Prime Minister Benjamin Netanyahu has asked his advisors to explore the possibility of holding August or September elections and is leaning towards this option, Ynet has learned.
Netanyahu has been reported as saying "If we're going to elections, then let's make it as soon as possible." He named two possible dates for Knesset elections – August 14 or September 4.
Senior officials in the coalition remarked, "There is no going back. The elections will be held in a few months." They added that there is little chance for an agreement to be reached on the Tal Law issue.
Senior Likud officials said that August elections were highly likely, based on recent talks between coalition elements. Others mentioned September as a possible date for the next national elections. This would mean that Likud primaries will take place in June.
Kadima Chairman Shaul Mofaz welcomed the idea of early elections. "The race will be between Kadima and the Likud, between myself and Netanyahu," Mofaz said in Petah Tikva.
Nevertheless, he rejected the notion of August or September elections. "It does not appear feasible. We'll deal with whatever happens, but this is not acceptable," he said. Other Kadima elements said that the idea of holding elections before the High Holidays "sounds unreasonable and impossible."
Netanyahu and wife Sara in Jerusalem's Ice Festival (Photo: Avi Ohayon, GPO)
Finance Minister Yuval Steinitz told Ynet that as far as the Likud is concerned "any date is good for elections." He said he was confident that the party will win the next elections and form a government.
"This government is the only one that managed to save the people and the country from a terrible social and economic disaster, unlike all of Europe."
"Netanyahu has made it clear that we aim to finish this tenure but nevertheless there are things that must be done," Steinitz said.
Knesset Speaker Reuven Rivlin hinted that the elections could take place at the end of August or early in September, or at the very latest in the first week of November. "They will be held anywhere between 94 days from now and five months from now," he said.
Reuven Rivlin. Seeking early elections (Photo: Noan Moskowitz)
Meanwhile, Netanyahu met with ministers Moshe Kahlon and Yisrael Katz as well as Likud CEO Gadi Arieli. On Sunday morning, Netanyahu said he did not fear early elections and said that a decision on the matter would be made this or next week. During the Likud meeting, the prime minister said that early elections were possible.
He noted that elements in the opposition are trying to make it seem as if they want early elections.
"This government has achieved great things because of its cohesion. If it dissolves and budget demands are made, then there will be no point in compromising these achievements."
Labor Chairwoman Shelly Yachimovich (Photo: Gil Yohanan)
The statements prompted responses from the opposition parties. "Benjamin Netanyahu should have learned from experience: arrogance is a sure recipe for downfall," Labor Chairwoman Shelly Yachimovich said.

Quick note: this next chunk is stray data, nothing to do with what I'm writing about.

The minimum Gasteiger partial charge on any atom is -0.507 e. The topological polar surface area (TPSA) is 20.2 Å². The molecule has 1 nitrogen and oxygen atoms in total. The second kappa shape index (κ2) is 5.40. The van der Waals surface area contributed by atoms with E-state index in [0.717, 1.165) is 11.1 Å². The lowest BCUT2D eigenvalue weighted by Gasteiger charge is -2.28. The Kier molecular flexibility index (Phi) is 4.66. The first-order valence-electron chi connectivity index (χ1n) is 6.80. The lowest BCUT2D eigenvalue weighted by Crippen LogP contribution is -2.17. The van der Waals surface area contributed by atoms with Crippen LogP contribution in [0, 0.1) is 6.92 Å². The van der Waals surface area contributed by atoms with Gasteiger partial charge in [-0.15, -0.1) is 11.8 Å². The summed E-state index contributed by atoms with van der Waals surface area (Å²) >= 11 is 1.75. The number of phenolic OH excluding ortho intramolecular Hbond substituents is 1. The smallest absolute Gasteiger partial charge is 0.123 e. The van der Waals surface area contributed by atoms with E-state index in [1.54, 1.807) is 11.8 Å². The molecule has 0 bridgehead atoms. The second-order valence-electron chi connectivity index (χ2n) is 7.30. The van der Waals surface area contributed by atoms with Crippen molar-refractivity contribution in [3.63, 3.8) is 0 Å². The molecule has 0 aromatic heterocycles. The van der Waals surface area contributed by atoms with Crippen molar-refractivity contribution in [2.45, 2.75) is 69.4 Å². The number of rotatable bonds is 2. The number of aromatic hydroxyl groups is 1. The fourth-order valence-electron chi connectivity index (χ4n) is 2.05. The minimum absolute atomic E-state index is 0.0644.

She added that the Labor party is ready for elections, on all levels. "The prime minister's sense of power will lead to his downfall. We call on all opposition factions - as well as Netanyahu himself - to join us in a bill to disband the Knesset and go to elections."
Elements in Kadima also offered a similar message claiming that the party is ready for elections and supports moving them up.
Kadima Faction chairwoman Dalia Itzik described the current government's tenure as a "footnote" in the State of Israel's history. "This is the most wasted and wasteful government in Israel. Its tenure is time lost," she said.
While there seemed to be a general political consensus on holding early elections, one party voiced opposition to the notion. Shas senior officials said that moving the elections up was meant to hurt Mofaz, who would not have sufficient time to prepare for a national campaign.
They estimated that Netanyahu will ultimately coordinate a date with his coalition partners and said "there will be no fighting on this issue."
Earlier on Sunday, Netanyahu met with representatives of the "suckers' encampment" in his office in Jerusalem and was quoted as saying "If necessary we'll go to elections over this."
New conscription bill
Meanwhile, Defense Minister Ehud Barak is planning to submit a conscription bill which will require haredim to perform some sort of national service for one year. Independence faction chairman MK Einat Wilf is set to submit a similar bill to the Ministerial Committee on Legislative Affairs.
Barak's bill aims to replace the Tal Law and make the IDF the sole authority on army enlistment. All those who are not recruited will be referred to national/civil service for one year.
According to the bill, the IDF will be able to choose who to recruit, and the defense minister will issue exemptions. The civil service head will be able to exempt no more than 10% of eligible applicants – 400 per year.
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